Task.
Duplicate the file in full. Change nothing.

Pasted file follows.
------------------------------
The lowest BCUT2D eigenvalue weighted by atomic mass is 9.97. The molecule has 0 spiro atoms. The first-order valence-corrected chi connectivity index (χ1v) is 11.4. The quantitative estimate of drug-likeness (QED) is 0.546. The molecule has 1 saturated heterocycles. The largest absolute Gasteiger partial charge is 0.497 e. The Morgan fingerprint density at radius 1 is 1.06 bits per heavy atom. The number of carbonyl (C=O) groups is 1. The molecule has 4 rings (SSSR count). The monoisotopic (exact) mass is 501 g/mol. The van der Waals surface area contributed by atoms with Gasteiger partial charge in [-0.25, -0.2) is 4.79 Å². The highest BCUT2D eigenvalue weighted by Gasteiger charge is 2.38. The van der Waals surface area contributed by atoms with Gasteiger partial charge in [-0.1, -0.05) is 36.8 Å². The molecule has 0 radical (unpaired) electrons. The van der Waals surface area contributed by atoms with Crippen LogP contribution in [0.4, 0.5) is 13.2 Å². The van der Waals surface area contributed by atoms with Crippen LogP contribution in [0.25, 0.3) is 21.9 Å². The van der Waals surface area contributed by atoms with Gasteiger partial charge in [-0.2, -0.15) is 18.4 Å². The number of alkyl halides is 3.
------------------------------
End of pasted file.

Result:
The lowest BCUT2D eigenvalue weighted by atomic mass is 9.97. The molecule has 0 spiro atoms. The first-order valence-corrected chi connectivity index (χ1v) is 11.4. The quantitative estimate of drug-likeness (QED) is 0.546. The molecule has 1 saturated heterocycles. The largest absolute Gasteiger partial charge is 0.497 e. The Morgan fingerprint density at radius 1 is 1.06 bits per heavy atom. The number of carbonyl (C=O) groups is 1. The molecule has 4 rings (SSSR count). The monoisotopic (exact) mass is 501 g/mol. The van der Waals surface area contributed by atoms with Gasteiger partial charge in [-0.25, -0.2) is 4.79 Å². The highest BCUT2D eigenvalue weighted by Gasteiger charge is 2.38. The van der Waals surface area contributed by atoms with Gasteiger partial charge in [-0.1, -0.05) is 36.8 Å². The molecule has 0 radical (unpaired) electrons. The van der Waals surface area contributed by atoms with Crippen LogP contribution in [0.4, 0.5) is 13.2 Å². The van der Waals surface area contributed by atoms with Crippen LogP contribution in [0.25, 0.3) is 21.9 Å². The van der Waals surface area contributed by atoms with Gasteiger partial charge in [-0.2, -0.15) is 18.4 Å². The number of alkyl halides is 3.